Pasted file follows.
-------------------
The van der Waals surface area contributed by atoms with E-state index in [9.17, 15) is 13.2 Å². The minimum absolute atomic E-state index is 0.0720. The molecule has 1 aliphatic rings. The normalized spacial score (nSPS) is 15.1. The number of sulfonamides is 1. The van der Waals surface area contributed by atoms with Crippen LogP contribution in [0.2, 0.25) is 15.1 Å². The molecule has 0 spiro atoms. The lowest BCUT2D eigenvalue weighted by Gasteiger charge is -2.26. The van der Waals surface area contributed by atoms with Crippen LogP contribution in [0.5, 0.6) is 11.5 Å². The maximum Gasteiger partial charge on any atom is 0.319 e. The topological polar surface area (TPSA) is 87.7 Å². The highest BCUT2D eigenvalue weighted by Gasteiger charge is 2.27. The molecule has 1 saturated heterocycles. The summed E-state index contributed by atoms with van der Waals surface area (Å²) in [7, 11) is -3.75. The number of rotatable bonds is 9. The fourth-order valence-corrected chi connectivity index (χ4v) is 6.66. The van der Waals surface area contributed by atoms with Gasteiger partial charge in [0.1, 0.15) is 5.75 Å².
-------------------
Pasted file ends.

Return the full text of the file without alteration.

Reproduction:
The van der Waals surface area contributed by atoms with E-state index in [9.17, 15) is 13.2 Å². The minimum absolute atomic E-state index is 0.0720. The molecule has 1 aliphatic rings. The normalized spacial score (nSPS) is 15.1. The number of sulfonamides is 1. The van der Waals surface area contributed by atoms with Crippen LogP contribution in [0.2, 0.25) is 15.1 Å². The molecule has 0 spiro atoms. The lowest BCUT2D eigenvalue weighted by Gasteiger charge is -2.26. The van der Waals surface area contributed by atoms with Crippen LogP contribution in [0.5, 0.6) is 11.5 Å². The maximum Gasteiger partial charge on any atom is 0.319 e. The topological polar surface area (TPSA) is 87.7 Å². The highest BCUT2D eigenvalue weighted by Gasteiger charge is 2.27. The molecule has 1 saturated heterocycles. The summed E-state index contributed by atoms with van der Waals surface area (Å²) in [7, 11) is -3.75. The number of rotatable bonds is 9. The fourth-order valence-corrected chi connectivity index (χ4v) is 6.66. The van der Waals surface area contributed by atoms with Gasteiger partial charge in [0.1, 0.15) is 5.75 Å².